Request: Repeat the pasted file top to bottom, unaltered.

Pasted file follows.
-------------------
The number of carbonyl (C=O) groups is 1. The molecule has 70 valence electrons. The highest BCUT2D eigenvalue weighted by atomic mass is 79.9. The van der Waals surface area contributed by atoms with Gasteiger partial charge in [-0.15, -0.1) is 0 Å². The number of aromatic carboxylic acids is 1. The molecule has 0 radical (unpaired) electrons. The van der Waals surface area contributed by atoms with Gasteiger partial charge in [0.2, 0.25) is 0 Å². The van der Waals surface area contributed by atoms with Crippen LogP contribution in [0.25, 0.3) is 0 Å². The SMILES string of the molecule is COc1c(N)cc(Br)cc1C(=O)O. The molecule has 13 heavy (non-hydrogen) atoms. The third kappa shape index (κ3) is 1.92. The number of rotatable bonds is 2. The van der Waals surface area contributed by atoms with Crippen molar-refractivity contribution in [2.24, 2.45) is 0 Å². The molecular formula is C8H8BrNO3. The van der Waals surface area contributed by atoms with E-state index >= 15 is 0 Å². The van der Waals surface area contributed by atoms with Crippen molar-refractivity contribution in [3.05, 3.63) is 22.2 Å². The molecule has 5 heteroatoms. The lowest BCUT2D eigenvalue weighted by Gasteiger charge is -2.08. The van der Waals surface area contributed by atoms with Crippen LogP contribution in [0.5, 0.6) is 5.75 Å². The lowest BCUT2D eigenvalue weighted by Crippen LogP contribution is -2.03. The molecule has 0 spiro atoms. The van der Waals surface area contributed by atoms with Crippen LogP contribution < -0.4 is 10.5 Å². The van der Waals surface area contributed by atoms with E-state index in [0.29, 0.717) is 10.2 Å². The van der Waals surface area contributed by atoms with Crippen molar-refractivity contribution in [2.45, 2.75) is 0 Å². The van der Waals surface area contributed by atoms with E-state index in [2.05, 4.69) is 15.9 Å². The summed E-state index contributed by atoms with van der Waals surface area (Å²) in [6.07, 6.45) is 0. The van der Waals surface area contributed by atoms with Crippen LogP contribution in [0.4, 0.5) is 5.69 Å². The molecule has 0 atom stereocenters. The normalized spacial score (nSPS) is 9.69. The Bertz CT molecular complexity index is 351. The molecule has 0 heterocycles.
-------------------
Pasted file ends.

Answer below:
The number of carbonyl (C=O) groups is 1. The molecule has 70 valence electrons. The highest BCUT2D eigenvalue weighted by atomic mass is 79.9. The van der Waals surface area contributed by atoms with Gasteiger partial charge in [-0.15, -0.1) is 0 Å². The number of aromatic carboxylic acids is 1. The molecule has 0 radical (unpaired) electrons. The van der Waals surface area contributed by atoms with Gasteiger partial charge in [0.2, 0.25) is 0 Å². The van der Waals surface area contributed by atoms with Crippen LogP contribution in [0.25, 0.3) is 0 Å². The SMILES string of the molecule is COc1c(N)cc(Br)cc1C(=O)O. The molecule has 13 heavy (non-hydrogen) atoms. The third kappa shape index (κ3) is 1.92. The number of rotatable bonds is 2. The van der Waals surface area contributed by atoms with Crippen molar-refractivity contribution in [2.24, 2.45) is 0 Å². The molecular formula is C8H8BrNO3. The van der Waals surface area contributed by atoms with E-state index >= 15 is 0 Å². The van der Waals surface area contributed by atoms with Crippen molar-refractivity contribution in [3.05, 3.63) is 22.2 Å². The molecule has 5 heteroatoms. The lowest BCUT2D eigenvalue weighted by Gasteiger charge is -2.08. The van der Waals surface area contributed by atoms with Crippen LogP contribution in [0.5, 0.6) is 5.75 Å². The lowest BCUT2D eigenvalue weighted by Crippen LogP contribution is -2.03. The molecule has 0 spiro atoms. The van der Waals surface area contributed by atoms with Crippen LogP contribution < -0.4 is 10.5 Å². The van der Waals surface area contributed by atoms with E-state index in [0.29, 0.717) is 10.2 Å². The van der Waals surface area contributed by atoms with Crippen molar-refractivity contribution in [2.45, 2.75) is 0 Å². The van der Waals surface area contributed by atoms with E-state index in [2.05, 4.69) is 15.9 Å². The summed E-state index contributed by atoms with van der Waals surface area (Å²) in [6.07, 6.45) is 0. The van der Waals surface area contributed by atoms with Crippen LogP contribution in [0.4, 0.5) is 5.69 Å². The molecule has 0 atom stereocenters. The normalized spacial score (nSPS) is 9.69. The Bertz CT molecular complexity index is 351. The molecule has 0 heterocycles.